So here I am: a blue Democrat sending a thank you to Red Maryland.

Best wishes,
Heather Mizeur

Mark Newgent said...

Delegate Mizeur,

Thank you for your thoughtful post.

However, I beg to differ with part of your analysis .

First you assign and assumption to me that I never made. I never said you knew about your open ActBlue contribution site. I merely pointed out it was open for contributions.

Whether you knew the page was open or not it still constiutes a solicitation--the operative word in the state election law I cited and emphasized. An open webpage still constitute the act of fundraising. Whether contributions were received is irrelevant to my point. Unless, of course, we hold fundamentally different conceptions of the deifnition of the word "Contribute."

That said, I applaud your fortright effort in taking accountability.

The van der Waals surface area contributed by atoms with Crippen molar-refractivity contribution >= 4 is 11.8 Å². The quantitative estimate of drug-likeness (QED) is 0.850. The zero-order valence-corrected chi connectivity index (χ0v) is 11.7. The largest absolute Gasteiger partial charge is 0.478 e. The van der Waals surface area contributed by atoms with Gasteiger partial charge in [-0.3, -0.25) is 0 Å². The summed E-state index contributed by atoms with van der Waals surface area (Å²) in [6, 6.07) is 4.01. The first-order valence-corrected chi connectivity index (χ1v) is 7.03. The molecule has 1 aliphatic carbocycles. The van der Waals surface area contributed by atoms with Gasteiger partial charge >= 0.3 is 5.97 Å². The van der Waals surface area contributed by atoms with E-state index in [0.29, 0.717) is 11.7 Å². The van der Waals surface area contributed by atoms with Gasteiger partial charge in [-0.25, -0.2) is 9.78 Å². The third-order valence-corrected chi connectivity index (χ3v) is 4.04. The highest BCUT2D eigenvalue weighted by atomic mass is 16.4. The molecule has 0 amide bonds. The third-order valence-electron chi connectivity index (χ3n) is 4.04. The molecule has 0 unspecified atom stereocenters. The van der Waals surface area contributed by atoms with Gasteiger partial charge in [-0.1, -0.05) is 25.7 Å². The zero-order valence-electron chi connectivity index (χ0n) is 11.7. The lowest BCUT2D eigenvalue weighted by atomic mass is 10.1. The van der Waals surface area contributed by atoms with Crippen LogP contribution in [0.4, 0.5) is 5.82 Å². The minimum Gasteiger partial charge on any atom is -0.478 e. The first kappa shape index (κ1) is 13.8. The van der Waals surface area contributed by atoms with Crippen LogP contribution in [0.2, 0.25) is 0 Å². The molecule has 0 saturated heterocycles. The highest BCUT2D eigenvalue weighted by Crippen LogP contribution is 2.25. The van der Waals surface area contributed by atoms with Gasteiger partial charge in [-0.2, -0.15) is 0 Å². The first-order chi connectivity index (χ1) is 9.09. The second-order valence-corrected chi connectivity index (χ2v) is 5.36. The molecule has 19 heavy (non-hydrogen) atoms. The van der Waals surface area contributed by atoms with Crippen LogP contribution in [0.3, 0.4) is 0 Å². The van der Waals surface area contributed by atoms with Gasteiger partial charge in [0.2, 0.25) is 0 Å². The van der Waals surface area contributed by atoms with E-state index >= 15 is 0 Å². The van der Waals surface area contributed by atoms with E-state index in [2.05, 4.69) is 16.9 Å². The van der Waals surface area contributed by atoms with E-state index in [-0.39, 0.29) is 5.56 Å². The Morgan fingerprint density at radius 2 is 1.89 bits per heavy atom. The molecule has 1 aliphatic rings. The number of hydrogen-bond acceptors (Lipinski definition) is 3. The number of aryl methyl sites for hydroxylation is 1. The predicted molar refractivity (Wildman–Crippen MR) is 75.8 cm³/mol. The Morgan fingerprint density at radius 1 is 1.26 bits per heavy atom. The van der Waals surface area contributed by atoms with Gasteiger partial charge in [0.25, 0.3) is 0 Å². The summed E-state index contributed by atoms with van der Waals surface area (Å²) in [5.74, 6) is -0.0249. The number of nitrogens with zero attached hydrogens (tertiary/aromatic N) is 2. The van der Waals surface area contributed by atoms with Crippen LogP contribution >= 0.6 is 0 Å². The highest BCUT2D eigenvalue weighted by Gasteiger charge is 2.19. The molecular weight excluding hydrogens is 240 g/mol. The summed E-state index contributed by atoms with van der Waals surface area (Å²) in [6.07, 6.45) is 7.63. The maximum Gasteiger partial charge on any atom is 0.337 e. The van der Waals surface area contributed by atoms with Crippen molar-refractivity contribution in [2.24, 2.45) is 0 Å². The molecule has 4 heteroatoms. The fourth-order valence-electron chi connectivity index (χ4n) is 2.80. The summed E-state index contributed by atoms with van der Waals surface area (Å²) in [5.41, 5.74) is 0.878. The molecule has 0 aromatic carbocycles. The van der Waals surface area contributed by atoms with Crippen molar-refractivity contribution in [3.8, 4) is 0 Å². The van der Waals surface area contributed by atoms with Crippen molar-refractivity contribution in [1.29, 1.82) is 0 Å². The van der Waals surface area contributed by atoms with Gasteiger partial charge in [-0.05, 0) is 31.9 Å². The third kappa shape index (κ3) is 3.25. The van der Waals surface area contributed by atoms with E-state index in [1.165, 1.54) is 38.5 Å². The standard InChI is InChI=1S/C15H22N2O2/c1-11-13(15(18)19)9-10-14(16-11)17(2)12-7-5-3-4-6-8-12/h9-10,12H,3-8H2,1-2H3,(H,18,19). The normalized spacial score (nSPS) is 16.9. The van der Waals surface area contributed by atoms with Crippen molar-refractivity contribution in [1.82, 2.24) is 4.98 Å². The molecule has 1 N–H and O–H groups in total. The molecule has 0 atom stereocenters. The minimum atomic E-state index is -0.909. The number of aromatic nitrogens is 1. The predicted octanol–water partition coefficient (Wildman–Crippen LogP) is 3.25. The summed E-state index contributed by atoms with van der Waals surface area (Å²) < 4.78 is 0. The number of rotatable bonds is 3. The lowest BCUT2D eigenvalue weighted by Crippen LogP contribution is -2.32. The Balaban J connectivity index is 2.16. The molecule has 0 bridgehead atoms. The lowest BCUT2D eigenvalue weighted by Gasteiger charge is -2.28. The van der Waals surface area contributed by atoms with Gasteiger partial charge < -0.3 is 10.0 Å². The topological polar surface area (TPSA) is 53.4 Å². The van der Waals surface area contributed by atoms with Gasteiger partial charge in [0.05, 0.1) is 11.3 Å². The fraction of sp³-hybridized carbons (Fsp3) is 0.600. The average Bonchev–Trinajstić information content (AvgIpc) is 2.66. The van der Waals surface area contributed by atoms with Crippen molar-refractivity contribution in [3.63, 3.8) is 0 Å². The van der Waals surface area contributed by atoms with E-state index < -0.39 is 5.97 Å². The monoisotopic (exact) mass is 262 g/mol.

Jim said...

Mark, when you said "it appears she is currently soliciting donations", that sounds like you are saying she knew that this was going on. Unless you have a conservative definition of the word "is".

So, when I put up on MY website an opportunity for everybody to contribute to each and every Delegate and Senator then THEY are guilty of solicitation under the law? Even though Delegate Mizeur doesn't own ActBlue and has no control over the site, she is still guilty?

Quite a stretch, slim.

streiff said...

It's only a stretch if you're so ignorant of basic campaign law that you shouldn't be commenting on the subject or being willingly obtuse.

Read Delegate Mizeur's comment above. Then shove off.

jsmdlawyer said...

Streiff: